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Cain Mass Market Paperback – September 1, 1998
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From Library Journal
Don't be surprised if you haven't read Huggins's three best-selling action thrillers, e.g., Leviathan: They were written for the Christian market. With Bruce Willis paying a cool $1 million for the rights to this story of the indestructible Cain, infected with a genetically altered strain of killer virus, Huggins is making his mainstream debut in a big way.
Copyright 1997 Reed Business Information, Inc. --This text refers to the Paperback edition.
Bruce Willis has acquired the rights to Cain, a supernatural thriller from Christian crossover writer Huggins, author of the rather turgid Leviathan (1995) and the chilling Wolf Story (1993). Why would Willis be interested? Well, Cain is the first and the eternal killer, and here he is awakened from the chamber in which the Nazarene sealed him away 2,000 years ago. His spirit links with an almost indestructible body, built as part of a hush-hush military project headed by Maggie Milton, who is young, brilliant, and beautiful. Her monster escapes and goes about fulfilling prophecy, killing soldiers right and left, devastating cities. Enter Colonel James Solomon, a retired commando who nearly died killing the terrorists who slaughtered his family. With incredible rigor, he has slowly brought himself back into good enough shape for a Bruce Willis part. Solomon, Maggie, and an old priest battle the bloodthirsty, blood-drinking Cain, and Huggins turns in a suspenseful performance, no question. He also has a freer hand in the mainstream market: his soldiers talk a lot tougher, and the bloody scenes are bloody, indeed. Somewhat reminiscent of Barry Sadler's eternal soldier, Casca, protagonist of a pulp series with huge sales in the early 1980s. John Mort --This text refers to the Paperback edition.
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Top Customer Reviews
On the positive side, Huggins writes excellent action scenes. Plus, Solomon is an engaging character who has suffered a tremendous loss that nearly drives him beyond the point of no return. Somehow, he does manage to evade his internal demons and in the process is resurrected. This subplot truly adds to the overall story. But what I enjoyed most was the way the Catholic Church was portrayed as a silent, yet strong, ally for Solomon. We learn about the Jesuit Order, and get a rare opportunity to see Church elders more than lambs, but as wolves.
This is a good read despite its weaknesses (which may not bother many readers), and I have no reservations recommending CAIN to action-thriller fans.
Some of the book is written well. The action is non-stop. And the storyline is very easy to follow. The book has a good basis. The bad thing is that the author has not seemed to do his research. Not on the medical advancements he tries to use for the enhancement of the body. Nor in the geographic locations he inaccurately describes. But it is a fun read non-the less. Pick it up if you have a 2-hour flight. It will pass the time quickly.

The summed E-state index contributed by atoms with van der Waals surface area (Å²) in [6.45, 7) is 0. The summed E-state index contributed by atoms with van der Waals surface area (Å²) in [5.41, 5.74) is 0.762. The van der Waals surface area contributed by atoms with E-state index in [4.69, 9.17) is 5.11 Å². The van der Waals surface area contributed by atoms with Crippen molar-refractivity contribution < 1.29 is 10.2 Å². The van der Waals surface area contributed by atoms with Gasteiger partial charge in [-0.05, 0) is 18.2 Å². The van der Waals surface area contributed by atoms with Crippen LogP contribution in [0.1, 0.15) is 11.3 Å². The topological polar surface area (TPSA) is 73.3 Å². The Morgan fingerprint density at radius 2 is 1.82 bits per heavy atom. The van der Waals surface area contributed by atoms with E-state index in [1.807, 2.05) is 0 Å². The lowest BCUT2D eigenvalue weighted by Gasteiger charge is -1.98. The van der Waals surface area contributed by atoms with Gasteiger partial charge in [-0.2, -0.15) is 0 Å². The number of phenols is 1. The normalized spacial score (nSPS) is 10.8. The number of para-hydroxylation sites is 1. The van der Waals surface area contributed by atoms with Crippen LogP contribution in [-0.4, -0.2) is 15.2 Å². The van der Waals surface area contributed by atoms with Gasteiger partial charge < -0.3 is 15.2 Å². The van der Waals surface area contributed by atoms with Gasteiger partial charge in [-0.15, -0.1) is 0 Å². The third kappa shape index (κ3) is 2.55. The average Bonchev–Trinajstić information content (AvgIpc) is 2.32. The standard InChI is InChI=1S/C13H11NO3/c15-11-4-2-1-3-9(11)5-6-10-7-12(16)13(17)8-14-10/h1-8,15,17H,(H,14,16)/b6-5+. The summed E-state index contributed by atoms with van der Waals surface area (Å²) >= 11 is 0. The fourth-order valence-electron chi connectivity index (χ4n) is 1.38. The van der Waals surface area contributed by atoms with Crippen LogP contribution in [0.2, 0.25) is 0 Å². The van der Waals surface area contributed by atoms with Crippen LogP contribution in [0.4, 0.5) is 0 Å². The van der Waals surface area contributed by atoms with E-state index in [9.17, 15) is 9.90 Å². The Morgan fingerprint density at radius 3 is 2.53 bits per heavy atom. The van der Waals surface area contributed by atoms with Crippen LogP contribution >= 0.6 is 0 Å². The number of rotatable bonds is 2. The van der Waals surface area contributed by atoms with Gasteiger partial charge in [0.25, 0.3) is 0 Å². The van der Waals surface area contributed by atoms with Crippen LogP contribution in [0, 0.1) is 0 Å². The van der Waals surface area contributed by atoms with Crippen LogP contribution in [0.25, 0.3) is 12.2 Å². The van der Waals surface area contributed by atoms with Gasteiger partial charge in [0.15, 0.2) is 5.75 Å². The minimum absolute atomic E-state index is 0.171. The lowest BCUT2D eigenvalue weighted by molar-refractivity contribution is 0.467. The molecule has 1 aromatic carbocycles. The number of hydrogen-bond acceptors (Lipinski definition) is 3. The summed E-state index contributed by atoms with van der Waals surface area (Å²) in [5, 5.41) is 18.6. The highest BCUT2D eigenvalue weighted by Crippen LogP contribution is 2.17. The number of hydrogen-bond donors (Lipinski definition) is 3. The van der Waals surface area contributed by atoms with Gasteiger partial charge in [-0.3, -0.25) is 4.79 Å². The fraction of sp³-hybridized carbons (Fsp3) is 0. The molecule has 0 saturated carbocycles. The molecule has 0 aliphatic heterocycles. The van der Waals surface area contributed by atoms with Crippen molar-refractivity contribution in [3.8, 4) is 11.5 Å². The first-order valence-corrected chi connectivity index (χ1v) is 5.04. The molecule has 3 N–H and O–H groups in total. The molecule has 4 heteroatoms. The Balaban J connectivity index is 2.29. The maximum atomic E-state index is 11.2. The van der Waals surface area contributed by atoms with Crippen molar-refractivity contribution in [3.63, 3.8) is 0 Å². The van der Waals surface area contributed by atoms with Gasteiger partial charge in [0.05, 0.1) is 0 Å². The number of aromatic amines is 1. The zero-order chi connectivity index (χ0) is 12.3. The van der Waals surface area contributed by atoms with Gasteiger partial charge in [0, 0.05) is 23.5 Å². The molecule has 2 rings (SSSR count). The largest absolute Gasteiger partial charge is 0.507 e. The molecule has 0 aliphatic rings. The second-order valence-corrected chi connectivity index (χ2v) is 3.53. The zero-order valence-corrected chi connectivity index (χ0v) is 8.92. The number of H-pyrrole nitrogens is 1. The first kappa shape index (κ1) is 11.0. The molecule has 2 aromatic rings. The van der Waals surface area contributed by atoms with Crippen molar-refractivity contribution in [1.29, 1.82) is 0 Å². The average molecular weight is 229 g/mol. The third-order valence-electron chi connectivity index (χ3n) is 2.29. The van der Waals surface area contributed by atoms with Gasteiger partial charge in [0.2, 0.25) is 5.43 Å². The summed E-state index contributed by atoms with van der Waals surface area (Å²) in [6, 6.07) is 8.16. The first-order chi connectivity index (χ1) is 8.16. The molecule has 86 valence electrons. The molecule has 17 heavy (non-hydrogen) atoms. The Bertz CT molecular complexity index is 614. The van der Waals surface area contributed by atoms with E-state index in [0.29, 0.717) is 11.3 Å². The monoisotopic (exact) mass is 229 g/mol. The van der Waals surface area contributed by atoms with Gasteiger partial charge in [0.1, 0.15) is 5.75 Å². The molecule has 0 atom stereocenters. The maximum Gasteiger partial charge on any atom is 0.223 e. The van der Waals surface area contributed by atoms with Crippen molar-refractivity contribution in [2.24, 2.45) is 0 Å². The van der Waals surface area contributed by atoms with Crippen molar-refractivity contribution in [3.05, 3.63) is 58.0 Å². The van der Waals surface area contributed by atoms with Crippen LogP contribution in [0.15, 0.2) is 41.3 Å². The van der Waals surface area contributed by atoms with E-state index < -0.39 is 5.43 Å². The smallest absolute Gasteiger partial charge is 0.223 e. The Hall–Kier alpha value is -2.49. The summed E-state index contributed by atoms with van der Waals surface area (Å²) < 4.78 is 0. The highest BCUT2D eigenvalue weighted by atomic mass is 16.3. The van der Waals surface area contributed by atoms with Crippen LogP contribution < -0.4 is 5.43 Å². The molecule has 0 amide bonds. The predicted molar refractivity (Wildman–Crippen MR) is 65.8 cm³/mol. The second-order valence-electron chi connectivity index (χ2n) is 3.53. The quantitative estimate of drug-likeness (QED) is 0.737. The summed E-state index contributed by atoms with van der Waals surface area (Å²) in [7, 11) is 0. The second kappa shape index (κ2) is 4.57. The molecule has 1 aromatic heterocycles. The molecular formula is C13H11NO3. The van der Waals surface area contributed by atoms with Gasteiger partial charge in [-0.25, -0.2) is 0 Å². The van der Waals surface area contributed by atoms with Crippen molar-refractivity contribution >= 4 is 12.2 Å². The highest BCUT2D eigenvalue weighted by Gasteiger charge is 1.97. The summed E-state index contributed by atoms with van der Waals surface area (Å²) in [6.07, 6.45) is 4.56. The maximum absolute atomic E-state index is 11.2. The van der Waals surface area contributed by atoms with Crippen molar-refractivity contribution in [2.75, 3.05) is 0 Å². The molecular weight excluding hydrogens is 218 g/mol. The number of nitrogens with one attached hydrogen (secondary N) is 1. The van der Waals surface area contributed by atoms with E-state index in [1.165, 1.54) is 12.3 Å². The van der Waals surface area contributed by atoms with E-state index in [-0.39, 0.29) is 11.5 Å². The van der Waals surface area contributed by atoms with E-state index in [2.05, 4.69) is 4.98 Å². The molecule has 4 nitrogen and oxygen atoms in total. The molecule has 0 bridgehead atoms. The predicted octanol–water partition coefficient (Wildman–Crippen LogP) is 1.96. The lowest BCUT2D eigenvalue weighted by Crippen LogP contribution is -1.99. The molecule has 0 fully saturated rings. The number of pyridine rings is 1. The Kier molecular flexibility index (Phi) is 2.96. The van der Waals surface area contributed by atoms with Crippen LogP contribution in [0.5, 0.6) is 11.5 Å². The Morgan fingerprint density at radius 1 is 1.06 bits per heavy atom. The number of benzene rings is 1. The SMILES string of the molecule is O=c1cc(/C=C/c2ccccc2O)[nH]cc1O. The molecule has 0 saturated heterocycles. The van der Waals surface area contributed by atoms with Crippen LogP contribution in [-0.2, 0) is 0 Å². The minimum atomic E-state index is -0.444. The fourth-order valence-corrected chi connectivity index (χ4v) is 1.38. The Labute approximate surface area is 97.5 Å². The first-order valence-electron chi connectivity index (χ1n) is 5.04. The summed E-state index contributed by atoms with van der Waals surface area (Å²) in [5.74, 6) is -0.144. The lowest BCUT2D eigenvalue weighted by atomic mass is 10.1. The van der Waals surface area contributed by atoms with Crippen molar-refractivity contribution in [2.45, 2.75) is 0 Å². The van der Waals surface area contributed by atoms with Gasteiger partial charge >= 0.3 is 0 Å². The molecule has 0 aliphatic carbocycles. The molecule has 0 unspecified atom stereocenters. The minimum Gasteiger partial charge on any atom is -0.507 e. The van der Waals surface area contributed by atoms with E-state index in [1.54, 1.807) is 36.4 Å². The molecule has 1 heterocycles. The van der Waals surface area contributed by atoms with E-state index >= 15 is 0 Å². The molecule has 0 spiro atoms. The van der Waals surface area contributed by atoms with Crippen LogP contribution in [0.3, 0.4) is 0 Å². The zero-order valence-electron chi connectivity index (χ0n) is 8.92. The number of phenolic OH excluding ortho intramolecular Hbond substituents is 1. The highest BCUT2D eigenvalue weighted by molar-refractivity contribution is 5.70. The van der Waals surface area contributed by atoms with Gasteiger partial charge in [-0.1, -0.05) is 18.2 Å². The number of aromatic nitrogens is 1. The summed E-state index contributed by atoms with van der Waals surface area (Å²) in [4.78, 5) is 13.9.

Dr. Martha Milton, though she prefers to be called Maggie, is the beautiful scientist that created Cain. Early in the story we learn that she used the blood from her own six year old daughter, Amy, to rewrite Cain's DNA. This makes Maggie's struggle to stop Cain a purely heart-touching display of motherly love, for Cain needs every drop of Amy's blood in order to stop his body from mutating beyond control. The irony is thick, but that only adds to the suspense and action of the story, as well as the emotion. And along side with Maggie is Colonel James L. Soleman, a soldier who lost his wife and daughter to terrorists. Soleman is not the luckiest of people, for he nearly died while trying to avenge his family's death and in the process, he crossed so many lines of the military law that he ended up leaving the military. LIke Maggie, Soleman is haunted by his past, of what happened, what he lost, and of what may lie ahead. These shared characteristics bring Soleman and Maggie close together as they try to stop Cain and save Amy. As Soleman works with Maggie and a group of others, including a priest and a superior mother, he soon relearns the feeling of loving a child and woman. Everyone's faith in the Lord is put to the test, for Cain believes himself to be the supreame God who can defy the real God.
This book so totally awesome! I'm totally surte that it would be a hit movie if it was made into one. Tom Cruise would make a fabulous Soleman and Jeri Ryan would be a perfect Maggie. I would say that the perfect actor for Cain would be Arnold Schwarzenegger. For other Characters, I think Kate Mulgrew would be a great Mother Mary Francis, Katelin Petersen would be a good Amy, and Patrick Stewart is so fitting for the role of Father Marcelle. This cast, is only my personal version of course.
Anyway, for all you action fans out there who love tales of acton, danger, emotion, and destiny, this is a book you will love. This book will blow you away!
The problem, however, is the abundance of said clichés. With the exception of an interesting Jesuit priest, the story and characters are all run-of-the-mill stereotypes. All the action scenes are standard set pieces. The Biblical allusions are heavy-handed (the demonic Cain's previous incarnation was defeated by King David, Cain fights a character named Solomon, i.e. David's son). Character resolution is tied too neatly (Solomon loses his wife and daughter, then rescues a single mom and her daughter). Huggins overuses the same adjectives over and over again, like "volcanic" and "titanic." And apparently there are some inaccuracies in his use of biology and military facts, but see other reviews for more details. Still, entertaining, but check out "Leviathan" for a better monster and "Hunter" for a better book overall.